I remember how excited everybody was when it was announced Ridley Scott would return to the Alien franchise and make a prequel to his breakthrough movie: Prometheus. It would revolve around the Space Jockeys briefly seen in the original Alien. An interesting concept, but one that failed in my opinion. It’s been 5 years since that movie was released and I can hardly recall what the story was about. I remember it had just a few winks and nods to tie it to the franchise, but otherwise had little to do anything with it. There were no Xenomorphs, as the Alien creature is often called, in the movie leaving the audience disappointed. It’s what they came for. With Alien: Covenant Scott returns to the franchise hands on fully, promising us the true origin of the species and another R-rated bloodshed horror movie.
Alien: Covenant follows much of the first half of the Chris Pratt/Jennifer Lawrence movie Passengers: a colony ship, bound for a remote inhabitable planet ends up in an accident. A small part of the crew is woken up prematurely from their cryo-sleep and have to help an android, who is looking after the ship while the humans are asleep, to fix the ship and get back on course. They pick up a distorted signal from a nearby planet which seems to be put out by humans. A scan of the planet reveals it’s also inhabitable. With 7 years to go to their original destination and mere weeks to the planet where the signal comes from the freshly installed captain decides to abandon course and set sail to this unknown planet.
What could go wrong right?
At this point you probably know what happens next. The surprise here is, this being an origin story, the focus lies more on how these creatures were created. Yes, created.
The theme in this movie is creationism. How the androids were created by Peter Weyland, how the captain is a man of faith unlike the rest of the crew and how the Alien creatures were “made”. It’s an interesting choice but one that feels forced into this movie. Like life on Earth I’m pretty much content with the evolution theory. Therefor I was just content with the whole idea of a planet somewhere in the galaxy inhabited by these creatures. They probably evolved in their own way. It’s not like I ever wondered how those creatures came to be. I don’t think a lot of people did, which makes the whole origin-story element redundant.
But what makes an Alien movie an Alien movie is the simple concept of a group of people ending up running for their lives because they have one or more vicious acid-bleeding apex predators chasing them. It’s not hard to make an entertaining movie out of that. The first two movies were masterpieces, the third movie was enjoyable when you choose to watch the Assembly Cut and provided some closure to the series. The fourth was a quick cash grab, but despite its faults it still had its moments and a nice cast full of familiar faces.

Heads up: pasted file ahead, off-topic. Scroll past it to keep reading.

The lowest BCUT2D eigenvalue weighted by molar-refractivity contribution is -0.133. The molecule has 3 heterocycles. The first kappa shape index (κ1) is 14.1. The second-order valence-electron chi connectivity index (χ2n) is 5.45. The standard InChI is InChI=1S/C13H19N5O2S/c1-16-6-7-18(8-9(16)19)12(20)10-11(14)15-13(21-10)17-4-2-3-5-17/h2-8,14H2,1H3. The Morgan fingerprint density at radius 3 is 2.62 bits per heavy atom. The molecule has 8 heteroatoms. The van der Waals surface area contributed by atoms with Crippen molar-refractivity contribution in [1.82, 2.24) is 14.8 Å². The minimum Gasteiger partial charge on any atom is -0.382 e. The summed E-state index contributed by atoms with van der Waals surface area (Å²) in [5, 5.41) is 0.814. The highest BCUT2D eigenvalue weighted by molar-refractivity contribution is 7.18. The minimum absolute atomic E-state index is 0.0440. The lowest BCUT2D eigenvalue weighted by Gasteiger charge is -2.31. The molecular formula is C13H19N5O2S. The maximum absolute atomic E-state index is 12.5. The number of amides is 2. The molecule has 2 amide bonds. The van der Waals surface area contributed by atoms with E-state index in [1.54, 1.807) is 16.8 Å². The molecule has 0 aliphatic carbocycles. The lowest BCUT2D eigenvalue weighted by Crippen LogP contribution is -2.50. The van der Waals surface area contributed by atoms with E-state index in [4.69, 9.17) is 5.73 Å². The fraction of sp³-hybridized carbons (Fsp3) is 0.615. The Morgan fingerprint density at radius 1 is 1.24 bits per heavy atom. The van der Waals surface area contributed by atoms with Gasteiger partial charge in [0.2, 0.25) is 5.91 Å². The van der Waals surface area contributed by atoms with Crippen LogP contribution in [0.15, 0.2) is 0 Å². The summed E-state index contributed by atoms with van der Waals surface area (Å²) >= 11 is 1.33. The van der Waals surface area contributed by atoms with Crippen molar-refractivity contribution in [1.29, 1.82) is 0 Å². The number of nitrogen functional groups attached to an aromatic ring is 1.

Alien: Covenant follows these basic rules but tries to add some originality with the character of David: the android from Prometheus who is still on this planet. His loyalty is questioned right from the start and those who have seen the first Alien movie know that not everything is always as it seems with these droids. Even though it’s been almost 40 years, the whole idea of an android with possible ulterior motives is not that original any more. In fact, it has become somewhat of a trope with 2001: A Space Odyssey, The Terminator franchise and many more movies in which Artificial Intelligence turns on its creators.
Next to its lack of originality, there is another problem I had with this movie: the crew is as dumb as rocks. They act like they are teenagers in an 80’s slasher movie or people who have never seen a movie about visiting an alien planet. This year also saw the release of Kong: Skull Island, a movie in which a group of explorers go to an uncharted island. Even though they were no match against the giant animals on this island, they at least had the common sense of enlisting a large group of soldiers.
The crew of the Covenant, not so much. They explore the planet without any sort of protective gear, ignore every warning they get and make one dumb mistake after another. At certain points the movie even feels like a spoof of the Alien movies. When someone bursts into a room to shoot a Xenomorph she slips over a puddle of blood on the floor. When the next person comes in trying to save her she also slips over the same puddle. At that moment I did not know whether I should laugh, cry or just do me a good old fashioned face palm.
Alien: Covenant only works on the basic levels of an Alien movie. It has the running, the screaming, the face hugging, chest bursting and everything you come to expect from an Alien movie, but not much else.